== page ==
The building renovation sector has been moving towards the trend of using prefabricated renovation kits as an approach to effectively target the needs of any given project, and the design of kit-solutions that are able to respond to a range of requirements.
This method is mainly suitable for deep renovation operations, where insulation and additional layers can be superimposed to the external side of the pre-existing façade thereby improving the thermal envelope, with the substitution of windows, the integration of shading systems, the installation of mechanical ventilation systems, and the installation of photovoltaic or solar thermal modules in the façade.
Researchers across Europe are developing innovative prefabricated energy efficient building façade solutions that are equipped with high-performance insulation and have the possibility to incorporate solar panels as well as other technical installations, such as ventilation systems.
These solutions are built away from the construction site in a controlled industrial environment, and once delivered on the construction site can be assembled and installed in a very short period of time and so with minimum disturbance for homeowners or tenants that may remain inhabiting the building. One interesting example of this is the Prefabricated Multifunctional Timber Façade.
This is a renovation kit made of prefabricated timber-frame elements for building refurbishment. Its use is aimed at reducing costs, construction time and disturbance for occupants during the deep renovation process. At the same time, it enhances construction quality, durability and performance.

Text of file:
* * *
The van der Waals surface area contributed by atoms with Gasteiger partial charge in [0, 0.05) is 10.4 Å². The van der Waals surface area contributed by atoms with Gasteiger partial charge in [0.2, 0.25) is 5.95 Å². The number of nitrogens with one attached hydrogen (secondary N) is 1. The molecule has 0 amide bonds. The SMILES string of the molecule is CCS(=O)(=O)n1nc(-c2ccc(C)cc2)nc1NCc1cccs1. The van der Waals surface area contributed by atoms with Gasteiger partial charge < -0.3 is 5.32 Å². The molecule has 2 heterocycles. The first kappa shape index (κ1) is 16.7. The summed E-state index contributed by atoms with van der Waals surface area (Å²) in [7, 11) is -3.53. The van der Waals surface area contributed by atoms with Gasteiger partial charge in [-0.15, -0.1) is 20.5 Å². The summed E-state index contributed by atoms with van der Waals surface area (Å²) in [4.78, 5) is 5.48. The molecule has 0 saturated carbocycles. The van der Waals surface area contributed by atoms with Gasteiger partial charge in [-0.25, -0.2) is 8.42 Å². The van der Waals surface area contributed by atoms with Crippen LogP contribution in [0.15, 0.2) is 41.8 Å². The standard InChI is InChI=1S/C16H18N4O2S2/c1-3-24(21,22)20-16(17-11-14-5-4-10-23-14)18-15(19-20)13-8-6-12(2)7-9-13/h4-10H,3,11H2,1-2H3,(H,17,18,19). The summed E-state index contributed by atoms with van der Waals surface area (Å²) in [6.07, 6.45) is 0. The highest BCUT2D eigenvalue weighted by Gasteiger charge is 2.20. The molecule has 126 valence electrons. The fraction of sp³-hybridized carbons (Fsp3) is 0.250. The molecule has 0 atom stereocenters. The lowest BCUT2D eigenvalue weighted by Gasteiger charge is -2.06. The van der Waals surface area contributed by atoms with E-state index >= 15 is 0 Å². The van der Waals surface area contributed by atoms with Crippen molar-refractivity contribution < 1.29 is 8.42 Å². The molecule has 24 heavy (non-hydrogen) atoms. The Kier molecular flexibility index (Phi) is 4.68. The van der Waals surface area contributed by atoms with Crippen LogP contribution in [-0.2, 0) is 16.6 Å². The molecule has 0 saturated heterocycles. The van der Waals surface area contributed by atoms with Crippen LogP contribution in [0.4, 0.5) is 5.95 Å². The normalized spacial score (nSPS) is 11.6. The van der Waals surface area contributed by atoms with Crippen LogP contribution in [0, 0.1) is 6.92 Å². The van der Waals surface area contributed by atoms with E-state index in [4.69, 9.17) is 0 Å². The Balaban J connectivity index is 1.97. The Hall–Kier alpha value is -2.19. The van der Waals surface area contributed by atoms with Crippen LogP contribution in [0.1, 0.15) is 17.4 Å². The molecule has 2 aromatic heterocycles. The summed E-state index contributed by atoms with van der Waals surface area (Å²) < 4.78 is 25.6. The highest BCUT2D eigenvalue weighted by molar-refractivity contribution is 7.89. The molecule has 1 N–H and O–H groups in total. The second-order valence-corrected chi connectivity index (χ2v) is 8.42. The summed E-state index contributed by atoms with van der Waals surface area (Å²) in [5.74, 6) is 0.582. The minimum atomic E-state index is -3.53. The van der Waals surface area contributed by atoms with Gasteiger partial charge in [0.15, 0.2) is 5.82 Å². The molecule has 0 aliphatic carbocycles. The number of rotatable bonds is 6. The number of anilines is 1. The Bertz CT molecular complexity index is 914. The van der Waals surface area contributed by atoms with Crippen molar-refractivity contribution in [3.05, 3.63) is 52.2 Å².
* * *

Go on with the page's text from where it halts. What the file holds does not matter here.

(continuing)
Single technology components, such as windows, doors, solar shading systems or external cladding will already be installed during the prefabrication stage to ensure the technical requirements such as airtightness, insulation quality and precision of the execution are met. Since the main insulation (and other components within the prefabricated modules) are well protected by the structure itself and the cladding, the façade maintenance is limited to the outer shell of the envelope. For all these reasons, these kits (also known as renovation packages) are considered the most cost-effective solution for retrofit.
The application of integrated kits for deep renovation is characterised by the fact that interventions on site are limited to the minimum. In a conventional retrofit approach, all the expected benefits are to be achieved through works performed individually and on the much less controlled environment of the building site. Alternatively, with the use of a prefabricated façade approach, an integral and complete planning process prior to implementation and assembling of the elements is required, and it becomes part of the strategy for avoiding failures and possible installation issues.